Step-wise drops in modularity and the fragmentation of exploited marine metapopulations

Author(s): Peña, T.S., Watson, J.R., González-Guzmán, L.I. et al.
In: Landscape Ecol. doi:10.1007/s10980-017-0532-9
Year: 2017
Type: Journal / article
Theme affiliation: Marine
Link to centre authors: Watson, James
Full reference: Peña, T.S., Watson, J.R., González-Guzmán, L.I. et al. 2017. Step-wise drops in modularity and the fragmentation of exploited marine metapopulations. Landscape Ecol. doi:10.1007/s10980-017-0532-9

Summary

Many nearshore species are distributed in habitat patches connected only through larval dispersal. Genetic research has shown some spatial structure of such metapopulations and modeling studies have shed light onto possible patterns of connectivity and barriers. However, little is known about human impact on their spatial structure and patterns of connectivity. We examine the effects of fishing on the spatial and temporal dynamics of metapopulations of sedentary marine species (red sea urchin and red abalone) interconnected by larval dispersal.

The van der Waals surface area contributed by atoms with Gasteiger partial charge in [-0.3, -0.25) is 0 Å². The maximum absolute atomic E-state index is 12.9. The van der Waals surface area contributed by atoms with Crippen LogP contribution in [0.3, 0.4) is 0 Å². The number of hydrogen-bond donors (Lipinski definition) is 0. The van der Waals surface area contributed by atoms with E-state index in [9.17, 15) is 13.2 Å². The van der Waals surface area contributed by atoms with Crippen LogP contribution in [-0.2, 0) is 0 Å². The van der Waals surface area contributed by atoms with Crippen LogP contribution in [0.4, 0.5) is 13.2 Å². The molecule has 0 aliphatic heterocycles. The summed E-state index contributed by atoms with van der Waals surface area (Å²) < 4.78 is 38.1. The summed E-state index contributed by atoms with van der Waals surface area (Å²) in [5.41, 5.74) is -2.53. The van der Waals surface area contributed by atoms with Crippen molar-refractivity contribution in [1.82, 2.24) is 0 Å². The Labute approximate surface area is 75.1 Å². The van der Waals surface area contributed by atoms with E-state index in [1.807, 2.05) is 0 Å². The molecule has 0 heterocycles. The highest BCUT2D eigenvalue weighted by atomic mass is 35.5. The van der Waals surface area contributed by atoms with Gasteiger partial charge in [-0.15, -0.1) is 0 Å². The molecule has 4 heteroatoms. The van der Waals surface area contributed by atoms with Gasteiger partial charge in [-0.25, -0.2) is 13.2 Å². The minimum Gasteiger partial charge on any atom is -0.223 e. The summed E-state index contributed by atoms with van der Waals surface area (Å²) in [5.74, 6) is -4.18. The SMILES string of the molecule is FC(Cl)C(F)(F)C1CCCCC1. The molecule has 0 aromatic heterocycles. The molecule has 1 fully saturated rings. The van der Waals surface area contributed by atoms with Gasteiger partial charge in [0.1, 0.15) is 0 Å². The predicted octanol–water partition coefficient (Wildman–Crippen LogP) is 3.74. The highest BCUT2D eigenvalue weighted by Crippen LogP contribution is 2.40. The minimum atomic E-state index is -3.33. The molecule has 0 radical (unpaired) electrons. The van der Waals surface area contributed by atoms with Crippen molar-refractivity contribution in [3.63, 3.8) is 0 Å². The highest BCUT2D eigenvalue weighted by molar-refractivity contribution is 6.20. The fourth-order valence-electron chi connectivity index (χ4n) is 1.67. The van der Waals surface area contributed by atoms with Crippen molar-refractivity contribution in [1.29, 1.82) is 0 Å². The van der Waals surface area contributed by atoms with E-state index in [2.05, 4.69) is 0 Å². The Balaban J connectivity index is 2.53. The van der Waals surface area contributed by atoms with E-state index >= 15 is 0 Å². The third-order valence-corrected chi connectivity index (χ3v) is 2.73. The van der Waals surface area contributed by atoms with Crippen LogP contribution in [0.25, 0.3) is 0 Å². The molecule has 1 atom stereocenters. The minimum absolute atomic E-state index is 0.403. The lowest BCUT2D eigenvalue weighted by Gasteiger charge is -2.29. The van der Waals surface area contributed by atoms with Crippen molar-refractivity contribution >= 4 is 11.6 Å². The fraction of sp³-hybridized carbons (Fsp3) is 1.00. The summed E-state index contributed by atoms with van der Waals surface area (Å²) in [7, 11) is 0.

We constructed a metapopulation model to simulate abalone and sea urchin metapopulations experiencing increasing levels of fishing mortality. We performed the modularity analysis on the yearly larval connectivity matrices produced by these simulations, and analyzed the changes of modularity and the formation of modules over time as indicators of spatial structure. The analysis revealed a strong modular spatial structure for abalone and a weak spatial signature for sea urchin. In abalone, under exploitation, modularity takes step-wise drops on the path to extinction, and modules breakdown into smaller fragments followed by module and later metapopulation collapse. In contrast, sea urchin showed high modularity variation, indicating high- and low-mixing years, but an abrupt collapse of the metapopulation under strong exploitation.

The results identify a disruption in larval connectivity and a pattern of collapse in highly modular nearshore metapopulations. These results highlight the ability of modularity to detect spatial structure in marine metapopulations, which varies among species, and to show early changes in the spatial structure of exploited metapopulations.

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